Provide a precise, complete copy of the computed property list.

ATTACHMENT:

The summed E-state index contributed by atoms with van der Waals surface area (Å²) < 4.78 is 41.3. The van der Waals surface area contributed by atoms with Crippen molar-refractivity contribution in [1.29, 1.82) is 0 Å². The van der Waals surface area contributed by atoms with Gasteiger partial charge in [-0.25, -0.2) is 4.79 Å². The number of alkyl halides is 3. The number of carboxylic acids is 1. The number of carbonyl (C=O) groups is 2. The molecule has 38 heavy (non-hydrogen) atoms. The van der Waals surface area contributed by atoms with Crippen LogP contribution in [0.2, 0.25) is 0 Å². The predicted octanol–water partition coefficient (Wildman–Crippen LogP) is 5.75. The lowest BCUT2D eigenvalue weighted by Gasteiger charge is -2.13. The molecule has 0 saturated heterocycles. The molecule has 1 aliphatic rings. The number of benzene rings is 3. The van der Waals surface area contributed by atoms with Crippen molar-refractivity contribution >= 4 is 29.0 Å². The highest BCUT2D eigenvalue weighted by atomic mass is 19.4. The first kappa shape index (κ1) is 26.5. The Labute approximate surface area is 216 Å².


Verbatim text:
The summed E-state index contributed by atoms with van der Waals surface area (Å²) < 4.78 is 41.3. The van der Waals surface area contributed by atoms with Crippen molar-refractivity contribution in [1.29, 1.82) is 0 Å². The van der Waals surface area contributed by atoms with Gasteiger partial charge in [-0.25, -0.2) is 4.79 Å². The number of alkyl halides is 3. The number of carboxylic acids is 1. The number of carbonyl (C=O) groups is 2. The molecule has 38 heavy (non-hydrogen) atoms. The van der Waals surface area contributed by atoms with Crippen LogP contribution in [0.2, 0.25) is 0 Å². The predicted octanol–water partition coefficient (Wildman–Crippen LogP) is 5.75. The lowest BCUT2D eigenvalue weighted by Gasteiger charge is -2.13. The molecule has 0 saturated heterocycles. The molecule has 1 aliphatic rings. The number of benzene rings is 3. The van der Waals surface area contributed by atoms with Crippen molar-refractivity contribution >= 4 is 29.0 Å². The highest BCUT2D eigenvalue weighted by atomic mass is 19.4. The first kappa shape index (κ1) is 26.5. The Labute approximate surface area is 216 Å².